Wow, great links there. Plenty of info there for reading and browsing. 

This has been a wealth of information, a pleasure, and an honor. I want to express my heartfelt thanks for agreeing to being a part of the interview series. I think I'll wrap it up with a final question before you go out and find our next victim. (unless there are other things you want to add, of course)

What lies ahead? What do you have on the list of adventures to take?

Quite a few things. First thing that I've been wanting to do for quite some time is patternwelding on my own. I did a first attempt:

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My welds were succesful, but a flaw in the wrought made this blade a failure sadly. However, considering the circumstances where I made it, I was pretty pleased that it worked:

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It was during a Viking event. And I was limited to what I could bring on my bicycle, including clothing, sleeping gear, forge, bellows, charcoal etc. So with just a 2kg anvil, few bags of charcoal I did get quite far. Which makes me hopeful that I will manage when I'll try at home with fewer limitations. 

I'd really like to work more with wrought iron, shear steel to make a series of seaxes, patternwelded or otherwise. Once I finish the Nijmegen reproduction, I need to start a second one, to include everything I've learned about the original since I started my first reconstruction:

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I'd also like to have a go at non-ferrous wire inlay on seaxes. I was well on my way learning to make seaxes, but right when I got to a level I was happy with, I lost the opportunity (time mostly) to go further with it.

There are also various swords still on my wish list. The early iron age sword of Oss for example:

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Reconstructions have been made before, but there is new information found, which has not yet been included. 

Further more, a Frankish patternwelded sword is also on my wish list, this particular one:

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I've known that sword from the other side of the glass for about 25 years now, and I will try to make it some day, even if it takes me another 25 years or more (which is not unlikely considering the length of some projects I've already started ;) )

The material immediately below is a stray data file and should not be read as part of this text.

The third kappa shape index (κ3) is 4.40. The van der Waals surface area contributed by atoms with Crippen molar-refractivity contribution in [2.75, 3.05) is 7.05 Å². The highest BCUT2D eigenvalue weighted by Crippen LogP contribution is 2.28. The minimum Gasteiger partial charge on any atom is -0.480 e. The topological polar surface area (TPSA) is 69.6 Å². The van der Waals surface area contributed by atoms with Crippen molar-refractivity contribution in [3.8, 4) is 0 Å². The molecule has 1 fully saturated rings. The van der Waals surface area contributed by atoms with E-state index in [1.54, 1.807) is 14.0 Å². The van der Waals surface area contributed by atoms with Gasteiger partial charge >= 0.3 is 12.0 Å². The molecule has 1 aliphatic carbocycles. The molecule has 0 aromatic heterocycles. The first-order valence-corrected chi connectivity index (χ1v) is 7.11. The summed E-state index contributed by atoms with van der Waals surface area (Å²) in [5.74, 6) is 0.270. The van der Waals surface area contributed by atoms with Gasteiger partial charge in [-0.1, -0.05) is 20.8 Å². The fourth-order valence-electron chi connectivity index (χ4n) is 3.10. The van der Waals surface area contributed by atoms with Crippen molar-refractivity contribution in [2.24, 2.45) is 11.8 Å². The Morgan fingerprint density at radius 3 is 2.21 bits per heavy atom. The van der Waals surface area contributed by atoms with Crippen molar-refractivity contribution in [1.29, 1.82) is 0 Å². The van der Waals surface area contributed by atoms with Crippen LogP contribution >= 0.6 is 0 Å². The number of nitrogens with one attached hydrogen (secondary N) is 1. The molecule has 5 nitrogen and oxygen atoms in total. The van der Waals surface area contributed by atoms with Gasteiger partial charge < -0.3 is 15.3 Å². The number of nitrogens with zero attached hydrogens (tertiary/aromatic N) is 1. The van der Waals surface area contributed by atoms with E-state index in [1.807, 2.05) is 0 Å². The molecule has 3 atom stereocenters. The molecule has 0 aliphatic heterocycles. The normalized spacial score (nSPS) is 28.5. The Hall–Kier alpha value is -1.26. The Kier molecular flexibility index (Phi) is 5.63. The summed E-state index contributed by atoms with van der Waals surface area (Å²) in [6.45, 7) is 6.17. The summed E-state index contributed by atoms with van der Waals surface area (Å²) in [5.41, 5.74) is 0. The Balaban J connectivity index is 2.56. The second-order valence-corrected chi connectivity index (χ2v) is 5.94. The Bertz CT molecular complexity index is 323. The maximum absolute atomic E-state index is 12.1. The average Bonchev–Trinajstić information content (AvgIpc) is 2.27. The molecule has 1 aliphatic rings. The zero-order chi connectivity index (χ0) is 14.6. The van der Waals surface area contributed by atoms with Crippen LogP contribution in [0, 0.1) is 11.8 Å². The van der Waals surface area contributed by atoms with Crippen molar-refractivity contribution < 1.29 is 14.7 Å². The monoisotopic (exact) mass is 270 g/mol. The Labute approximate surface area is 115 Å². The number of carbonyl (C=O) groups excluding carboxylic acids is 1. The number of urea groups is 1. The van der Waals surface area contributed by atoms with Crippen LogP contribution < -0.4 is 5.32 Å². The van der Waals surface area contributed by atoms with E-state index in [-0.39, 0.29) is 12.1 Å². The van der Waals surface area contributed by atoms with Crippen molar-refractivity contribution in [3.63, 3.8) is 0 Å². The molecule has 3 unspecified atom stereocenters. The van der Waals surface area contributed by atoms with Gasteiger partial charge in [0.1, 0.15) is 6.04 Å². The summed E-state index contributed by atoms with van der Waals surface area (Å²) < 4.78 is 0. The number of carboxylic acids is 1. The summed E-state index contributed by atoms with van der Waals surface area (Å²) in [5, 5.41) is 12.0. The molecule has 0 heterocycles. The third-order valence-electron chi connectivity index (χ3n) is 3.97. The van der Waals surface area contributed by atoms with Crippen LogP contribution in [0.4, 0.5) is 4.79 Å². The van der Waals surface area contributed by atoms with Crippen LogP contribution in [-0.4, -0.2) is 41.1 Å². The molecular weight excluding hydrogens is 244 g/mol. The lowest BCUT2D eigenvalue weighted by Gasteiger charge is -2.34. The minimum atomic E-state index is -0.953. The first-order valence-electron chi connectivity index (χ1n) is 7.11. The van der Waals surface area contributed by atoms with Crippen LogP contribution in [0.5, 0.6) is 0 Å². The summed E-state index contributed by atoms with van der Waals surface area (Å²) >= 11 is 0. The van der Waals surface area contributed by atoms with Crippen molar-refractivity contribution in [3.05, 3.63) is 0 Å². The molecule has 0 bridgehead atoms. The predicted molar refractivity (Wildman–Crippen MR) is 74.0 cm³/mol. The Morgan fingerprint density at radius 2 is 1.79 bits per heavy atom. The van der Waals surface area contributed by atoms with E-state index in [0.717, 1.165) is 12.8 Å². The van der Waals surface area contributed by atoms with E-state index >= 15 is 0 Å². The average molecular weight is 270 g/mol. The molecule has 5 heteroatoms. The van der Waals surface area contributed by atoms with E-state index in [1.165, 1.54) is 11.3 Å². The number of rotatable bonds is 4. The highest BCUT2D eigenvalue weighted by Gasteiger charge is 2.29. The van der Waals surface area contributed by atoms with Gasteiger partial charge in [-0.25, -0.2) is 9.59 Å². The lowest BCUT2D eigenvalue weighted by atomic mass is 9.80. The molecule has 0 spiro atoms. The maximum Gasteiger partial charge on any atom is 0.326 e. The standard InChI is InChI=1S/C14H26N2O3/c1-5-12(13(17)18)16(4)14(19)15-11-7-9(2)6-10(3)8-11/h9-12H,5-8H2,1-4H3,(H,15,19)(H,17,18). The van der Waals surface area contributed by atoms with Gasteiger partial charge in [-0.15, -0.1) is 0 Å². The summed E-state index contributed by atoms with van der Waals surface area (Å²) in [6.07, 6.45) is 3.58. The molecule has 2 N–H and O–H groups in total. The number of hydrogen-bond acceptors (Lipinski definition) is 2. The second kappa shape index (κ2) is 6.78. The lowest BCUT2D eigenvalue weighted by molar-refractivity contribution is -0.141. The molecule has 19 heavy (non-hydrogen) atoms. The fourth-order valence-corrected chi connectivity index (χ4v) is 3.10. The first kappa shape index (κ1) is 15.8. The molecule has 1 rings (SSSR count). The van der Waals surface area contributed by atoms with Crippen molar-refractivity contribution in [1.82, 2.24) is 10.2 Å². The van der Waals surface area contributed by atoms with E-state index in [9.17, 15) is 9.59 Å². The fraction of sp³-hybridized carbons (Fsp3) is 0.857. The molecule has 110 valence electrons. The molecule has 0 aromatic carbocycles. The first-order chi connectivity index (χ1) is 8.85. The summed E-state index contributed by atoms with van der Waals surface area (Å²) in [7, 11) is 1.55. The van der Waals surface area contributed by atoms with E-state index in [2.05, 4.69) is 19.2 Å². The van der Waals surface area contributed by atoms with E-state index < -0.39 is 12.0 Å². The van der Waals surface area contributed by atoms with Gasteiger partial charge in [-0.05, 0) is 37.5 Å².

In bronze, I'd still like to make a bronze hilted central European style sword, and if possible from ore to sword, similar to these:

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I'm already part way there, I've smelted a sufficient amount of copper, and some of the tin I need. I still need to make more tin, and I have the metals. I do have enough tin ore, but it's of such a difficult to process quality that it will take me a few hundred hours of pounding it to dust and panning to separate the ore from the matrix. So I'm looking for a higher grade ore. Ideally I'd cast it in bronze age moulds, but if it must happen in a modern mould, I'd still be quite pleased.

But first challenge is to go and forge again in the near future. First plan is to just make a small knife. Once available forging time increases again, which may take some years, I will pick up more challenging projects. At least my hands are itching to start playing with fire and hot metal, and I've been working my way up to the point of being able to spare a few hours here and there again!

Edited by Jeroen Zuiderwijk
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This has been one of my favorite interviews thus far.  I am glad that people like you are so interested in Historic metalworking.  It sometimes hard to get a handle on just how amazing and innovative our ancestors were and seeing your work Jeroen, puts it in stark relief.  Thank you for that.

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@Jeroen Zuiderwijk That is some very cool and interesting knowledge you have shared with us here. Thanks for taking the time to do it